In case you didn’t know it, the 1918 Spanish flu was far worse than the coronavirus.

As of this writing, some 76,000 Americans, including 62 people in Maine, have died of COVID-19. In 1918, 675,000 Americans died of the Spanish flu, including 5,000 Mainers.

Freelance journalist Edgar Allen Beem lives in Brunswick. The Universal Notebook is his personal, weekly look at the world around him.

The Spanish flu was something of a misnomer for an influenza epidemic thought to have first broken out in the filthy trenches during the First World War in France. The Spanish called the 1918 outbreak the French flu. It now appears the Spanish flu may have been brought to Europe by Chinese workers sent to the Western Front.

The Spanish flu was brought to this country from Europe by returning GIs. The first cases in Maine were likely carried by soldiers coming home by way of Camp Devens in Ayer, Massachusetts. Camp Devens was a Spanish flu hotspot where 850 soldiers died in 1918.

In the mid-1950s, we lived in Groton, Massachusetts, while my father worked for Metropolitan Life Insurance converting GI insurance for soldiers demobbing from Fort Devens.

I’m tempted to say that things have never been worse in my 71-year lifetime, and that’s certainly true in terms of the country shut down and people isolated by a public health crisis, but I am not as scared these days as I was in the early-1960s.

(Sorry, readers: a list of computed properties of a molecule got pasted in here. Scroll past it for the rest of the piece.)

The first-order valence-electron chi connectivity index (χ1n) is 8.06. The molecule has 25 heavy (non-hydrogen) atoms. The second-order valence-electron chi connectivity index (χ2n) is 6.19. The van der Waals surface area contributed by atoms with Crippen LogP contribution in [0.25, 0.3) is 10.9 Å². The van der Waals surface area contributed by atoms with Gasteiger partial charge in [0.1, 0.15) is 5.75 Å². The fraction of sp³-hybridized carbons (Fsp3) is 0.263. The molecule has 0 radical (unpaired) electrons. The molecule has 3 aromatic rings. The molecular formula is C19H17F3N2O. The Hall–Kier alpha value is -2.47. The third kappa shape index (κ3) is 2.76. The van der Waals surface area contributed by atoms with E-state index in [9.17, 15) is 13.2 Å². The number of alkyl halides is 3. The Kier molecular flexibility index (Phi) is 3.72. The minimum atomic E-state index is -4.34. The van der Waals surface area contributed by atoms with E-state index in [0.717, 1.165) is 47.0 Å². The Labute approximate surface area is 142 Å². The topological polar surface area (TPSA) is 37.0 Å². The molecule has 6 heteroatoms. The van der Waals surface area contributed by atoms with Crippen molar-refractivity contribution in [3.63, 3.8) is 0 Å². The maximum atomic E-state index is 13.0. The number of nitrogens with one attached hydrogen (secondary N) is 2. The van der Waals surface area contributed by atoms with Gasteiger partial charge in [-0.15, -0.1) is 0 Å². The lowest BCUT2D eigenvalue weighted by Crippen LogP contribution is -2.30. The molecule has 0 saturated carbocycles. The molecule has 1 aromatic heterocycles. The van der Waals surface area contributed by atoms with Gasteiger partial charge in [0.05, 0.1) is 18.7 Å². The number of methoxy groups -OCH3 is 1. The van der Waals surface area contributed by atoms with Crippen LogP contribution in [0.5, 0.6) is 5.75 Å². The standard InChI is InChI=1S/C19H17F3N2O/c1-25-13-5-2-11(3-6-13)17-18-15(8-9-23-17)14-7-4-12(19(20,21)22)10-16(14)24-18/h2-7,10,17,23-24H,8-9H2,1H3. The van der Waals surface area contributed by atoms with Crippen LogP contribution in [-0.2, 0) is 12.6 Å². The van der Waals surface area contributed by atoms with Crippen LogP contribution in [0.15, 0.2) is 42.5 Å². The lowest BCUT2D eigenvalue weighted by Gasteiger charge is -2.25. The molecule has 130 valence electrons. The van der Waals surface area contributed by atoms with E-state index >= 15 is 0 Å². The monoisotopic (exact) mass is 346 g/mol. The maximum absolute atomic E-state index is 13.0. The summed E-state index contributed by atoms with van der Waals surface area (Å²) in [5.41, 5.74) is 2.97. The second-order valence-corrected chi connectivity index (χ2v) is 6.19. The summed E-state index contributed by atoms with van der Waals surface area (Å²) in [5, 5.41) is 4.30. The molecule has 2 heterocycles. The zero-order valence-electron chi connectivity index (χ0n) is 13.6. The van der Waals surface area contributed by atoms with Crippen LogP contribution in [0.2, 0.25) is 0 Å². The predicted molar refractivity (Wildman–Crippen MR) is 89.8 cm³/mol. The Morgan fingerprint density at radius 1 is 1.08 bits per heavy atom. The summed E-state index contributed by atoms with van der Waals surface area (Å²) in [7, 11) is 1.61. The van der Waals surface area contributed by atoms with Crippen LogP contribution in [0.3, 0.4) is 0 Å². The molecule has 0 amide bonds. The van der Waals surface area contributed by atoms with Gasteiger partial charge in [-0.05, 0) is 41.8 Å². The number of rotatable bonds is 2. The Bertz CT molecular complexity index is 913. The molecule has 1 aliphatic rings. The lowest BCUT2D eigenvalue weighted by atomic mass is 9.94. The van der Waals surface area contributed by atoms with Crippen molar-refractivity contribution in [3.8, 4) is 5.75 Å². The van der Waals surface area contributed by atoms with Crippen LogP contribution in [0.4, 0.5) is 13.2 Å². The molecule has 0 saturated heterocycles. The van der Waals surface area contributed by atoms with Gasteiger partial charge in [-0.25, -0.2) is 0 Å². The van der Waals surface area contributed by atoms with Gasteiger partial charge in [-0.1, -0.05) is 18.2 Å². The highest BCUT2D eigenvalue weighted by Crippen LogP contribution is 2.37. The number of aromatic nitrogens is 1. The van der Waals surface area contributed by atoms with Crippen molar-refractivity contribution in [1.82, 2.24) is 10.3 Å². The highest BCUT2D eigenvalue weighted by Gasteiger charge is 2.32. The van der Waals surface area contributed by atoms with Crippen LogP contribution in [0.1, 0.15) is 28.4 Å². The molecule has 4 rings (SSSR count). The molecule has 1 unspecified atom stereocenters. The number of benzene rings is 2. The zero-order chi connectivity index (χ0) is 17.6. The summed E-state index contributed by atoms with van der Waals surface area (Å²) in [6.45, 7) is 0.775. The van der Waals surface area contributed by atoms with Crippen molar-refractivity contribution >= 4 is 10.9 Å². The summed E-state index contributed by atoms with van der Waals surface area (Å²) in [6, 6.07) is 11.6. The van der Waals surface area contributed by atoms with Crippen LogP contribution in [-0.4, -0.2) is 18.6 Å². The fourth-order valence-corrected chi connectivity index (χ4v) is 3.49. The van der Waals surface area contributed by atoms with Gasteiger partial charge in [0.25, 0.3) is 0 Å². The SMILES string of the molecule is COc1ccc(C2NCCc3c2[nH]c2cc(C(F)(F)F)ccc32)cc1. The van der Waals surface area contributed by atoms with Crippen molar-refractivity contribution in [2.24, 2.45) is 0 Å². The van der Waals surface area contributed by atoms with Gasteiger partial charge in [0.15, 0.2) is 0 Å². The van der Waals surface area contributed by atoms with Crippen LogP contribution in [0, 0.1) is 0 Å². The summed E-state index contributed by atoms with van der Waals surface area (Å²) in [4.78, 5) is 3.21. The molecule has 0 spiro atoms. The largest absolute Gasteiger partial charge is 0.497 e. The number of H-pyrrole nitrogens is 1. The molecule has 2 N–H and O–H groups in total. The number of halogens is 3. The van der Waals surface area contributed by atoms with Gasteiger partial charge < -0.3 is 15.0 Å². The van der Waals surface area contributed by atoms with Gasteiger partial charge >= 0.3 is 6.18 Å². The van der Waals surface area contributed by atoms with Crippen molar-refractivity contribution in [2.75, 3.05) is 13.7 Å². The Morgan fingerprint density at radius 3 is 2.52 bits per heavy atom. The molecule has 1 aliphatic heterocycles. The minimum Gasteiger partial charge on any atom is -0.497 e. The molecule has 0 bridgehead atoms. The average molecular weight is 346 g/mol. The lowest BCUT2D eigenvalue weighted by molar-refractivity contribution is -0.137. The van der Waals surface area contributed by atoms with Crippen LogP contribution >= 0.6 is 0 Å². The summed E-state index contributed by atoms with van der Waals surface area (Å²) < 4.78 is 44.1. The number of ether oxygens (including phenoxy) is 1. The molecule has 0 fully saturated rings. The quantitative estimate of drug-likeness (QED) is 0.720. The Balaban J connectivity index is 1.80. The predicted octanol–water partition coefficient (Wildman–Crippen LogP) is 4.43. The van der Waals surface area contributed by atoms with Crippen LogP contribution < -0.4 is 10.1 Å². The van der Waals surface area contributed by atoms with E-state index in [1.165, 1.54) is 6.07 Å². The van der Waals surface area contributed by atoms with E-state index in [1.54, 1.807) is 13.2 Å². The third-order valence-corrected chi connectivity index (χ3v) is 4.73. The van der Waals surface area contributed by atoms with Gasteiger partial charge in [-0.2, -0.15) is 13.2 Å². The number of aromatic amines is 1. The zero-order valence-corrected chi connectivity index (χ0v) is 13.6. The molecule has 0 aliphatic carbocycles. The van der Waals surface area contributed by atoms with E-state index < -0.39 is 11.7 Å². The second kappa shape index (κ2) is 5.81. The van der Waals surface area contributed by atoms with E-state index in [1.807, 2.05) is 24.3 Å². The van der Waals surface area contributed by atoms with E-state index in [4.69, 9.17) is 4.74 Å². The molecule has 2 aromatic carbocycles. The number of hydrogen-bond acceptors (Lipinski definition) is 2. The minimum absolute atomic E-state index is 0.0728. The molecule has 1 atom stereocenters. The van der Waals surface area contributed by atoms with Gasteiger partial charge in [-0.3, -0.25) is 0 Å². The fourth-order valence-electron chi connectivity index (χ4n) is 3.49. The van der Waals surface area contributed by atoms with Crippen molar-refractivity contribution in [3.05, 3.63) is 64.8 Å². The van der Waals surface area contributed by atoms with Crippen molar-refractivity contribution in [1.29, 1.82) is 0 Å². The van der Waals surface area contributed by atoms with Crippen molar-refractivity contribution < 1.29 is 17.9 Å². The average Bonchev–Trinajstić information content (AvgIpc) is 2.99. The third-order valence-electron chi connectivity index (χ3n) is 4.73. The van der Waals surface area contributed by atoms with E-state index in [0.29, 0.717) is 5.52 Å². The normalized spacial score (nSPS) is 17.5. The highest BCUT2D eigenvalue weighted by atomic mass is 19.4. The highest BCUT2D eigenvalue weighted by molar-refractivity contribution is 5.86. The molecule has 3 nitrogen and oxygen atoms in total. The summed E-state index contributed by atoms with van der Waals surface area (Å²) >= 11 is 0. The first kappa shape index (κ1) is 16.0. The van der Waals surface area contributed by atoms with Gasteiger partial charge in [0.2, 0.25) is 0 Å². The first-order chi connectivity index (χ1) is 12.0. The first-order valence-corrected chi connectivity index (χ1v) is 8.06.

Met transferred my father to Providence, Rhode Island, where he sold debit insurance to poor people in public housing projects. We lived in Pawtucket and he’d go into the city every day to collect premiums. There had been a major polio scare a few years before we moved to Rhode Island and another in 1960 that had me convinced as a sixth grader that I would spend the rest of my life in an iron lung.

I was greatly relieved, therefore, when we moved back to the safety of Maine in December 1960, but duck-and-cover drills and the Cuban Missile Crisis in 1962 once again had me living in fear for my life, this time from nuclear incineration.

In reading up on the Spanish flu, which you can do easily by going to digitalmaine.com/flu_1918 for a 25-page timeline report, I was struck both by how different the response was then and yet how much the same.

There was denial at first, as there is now. On Sept. 25, 1918, for instance, it was reported, “Local Lewiston physicians are of the positive opinion that people in this vicinity should not be alarmed over an epidemic of Spanish influenza since there is no local epidemic of anything, just hard colds.”

By Oct. 2, Lewiston was running for cover, local officials ordering “schools, churches, theaters, pool rooms, dance halls, business college – everything but Bates College and the wage-earning industries” – closed.

My first realization that the coronavirus was serious was when Bowdoin College canceled the women’s basketball season just as the Polar Bears were about to march to a national title. Back in 1918, the college didn’t even close. The Bowdoin College infirmary treated 155 flu patients, two of whom died.

COVID-19 has hit the elderly hardest, but the Spanish flu disproportionately killed people between the ages of 20 and 40.

COVID-19 has targeted the African-American community, and the Spanish flu, too, brought social inequities to light. When Portland hospitals were overwhelmed by patients, they began turning away Irish Catholics. To tend his flock, the bishop asked the Sisters of Mercy to care for the sick. All 60 nuns did so and Mercy Hospital was born.

Talk about heroes.

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